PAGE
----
Roo used to love ‘In the Night Garden’ on TV when she was a bit younger. It used to give me a breather during the most tiring times whilst pregnant with her sister. These days we barely turn the TV on – I think the last time was sometime last week for ten minutes whilst I cooked some dinner. Besides, if you’ve been following my social media feeds recently then you will know that our own night garden is far more exciting than the likes of Upsy Daisy and co on TV. Why? Our garden hedgehog is back.
Well when I say ‘back’ I really mean ‘we have seen it again’. We first discovered we had hedgehogs in the garden last September after investigating an odd rustling in the wood pile whilst camping in the garden. Imagine our delight (particularly Roo’s) when we found hedgehog rooting around! Following that, we saw our hedgehog about occasionally near the compost heap or in the veggie garden. We built a hedgehog box and put it near the compost heap, hoping the hedgehog would make it through the winter. There were no signs of hedgehogs in the garden as the weather warmed up other than a mysterious set of legs heading down our side-alley that I caught on camera one night. When I peered down the tunnel of the box once in late spring therefore I was surprised to see find it full of dry grass and leaves, with a definite hollow in the middle. I carefully put the tunnel back in place and left it alone.
Another recent garden camping adventure with the girls a week or so back and we literally stumbled over our hedgehog friends again. Beth had thrown some of her food on the floor near the tent entrance (remind me not to take her camping in Canada) and as my husband came back from shutting up the house for the night he nearly stood on not one, but two hedgehogs hoovering up the scraps we had missed. I was in the tent at this time and had been wondering sleepily what the odd ‘ack ack’ noise was outside and why the squirrels were shouting at each other so late at night. Turns out it wasn’t squirrels, it was our noisy prickly neighbours instead. We are very lucky – hedgehog numbers are in sharp decline. With increased roads cutting off their roaming grounds, reduced entry to gardens due to fences and issues to do with badger numbers, these mild little garden visitors are at serious risk of extinction within ten years.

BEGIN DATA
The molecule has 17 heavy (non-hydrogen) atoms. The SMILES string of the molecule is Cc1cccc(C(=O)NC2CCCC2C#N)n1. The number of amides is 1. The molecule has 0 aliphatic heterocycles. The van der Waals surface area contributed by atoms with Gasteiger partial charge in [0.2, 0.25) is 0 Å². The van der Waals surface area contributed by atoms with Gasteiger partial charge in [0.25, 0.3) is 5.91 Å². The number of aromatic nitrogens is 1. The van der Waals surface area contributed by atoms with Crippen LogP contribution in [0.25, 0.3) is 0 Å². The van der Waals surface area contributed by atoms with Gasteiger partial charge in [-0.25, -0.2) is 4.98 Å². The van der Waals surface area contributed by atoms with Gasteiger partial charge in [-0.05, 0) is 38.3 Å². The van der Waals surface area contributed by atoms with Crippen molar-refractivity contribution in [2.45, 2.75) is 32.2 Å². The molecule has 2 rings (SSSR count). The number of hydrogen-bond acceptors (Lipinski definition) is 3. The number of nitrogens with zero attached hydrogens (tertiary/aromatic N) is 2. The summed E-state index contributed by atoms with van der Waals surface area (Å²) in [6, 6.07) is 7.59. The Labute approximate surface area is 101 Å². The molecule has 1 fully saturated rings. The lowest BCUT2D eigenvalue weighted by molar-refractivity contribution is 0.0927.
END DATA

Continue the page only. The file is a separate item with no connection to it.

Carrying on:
Since then I have repositioned the wildlife camera my brilliant husband gave me for my birthday and put out food and water for the hedgehogs. To our delight a hedgehog came every night and on one night, it appeared to get a lot larger on its second visit – so we definitely had two. Then, whilst watching footage back with Roo and Beth one morning, a pair of very long and not so cat-like ears appeared on screen. We had a fox and it turned out it too enjoys cat food.
The fox livened up our nocturnal viewings no end. At first it was very nervous and skittish, flinching at the tiniest sound or movement. It trod in the water one night and got such a fright it ran off. Another night our cat chased it out the garden. Turns out our pets know how to manipulate the cat flap lock. Then the fox started moving the food tray – flipping it up in its mouth like a dog with a squeaky toy and bolting down the garden. It was pretty funny to watch although meant the hedgehogs went light on their supper for a few night until we replaced the plastic tray with a china one.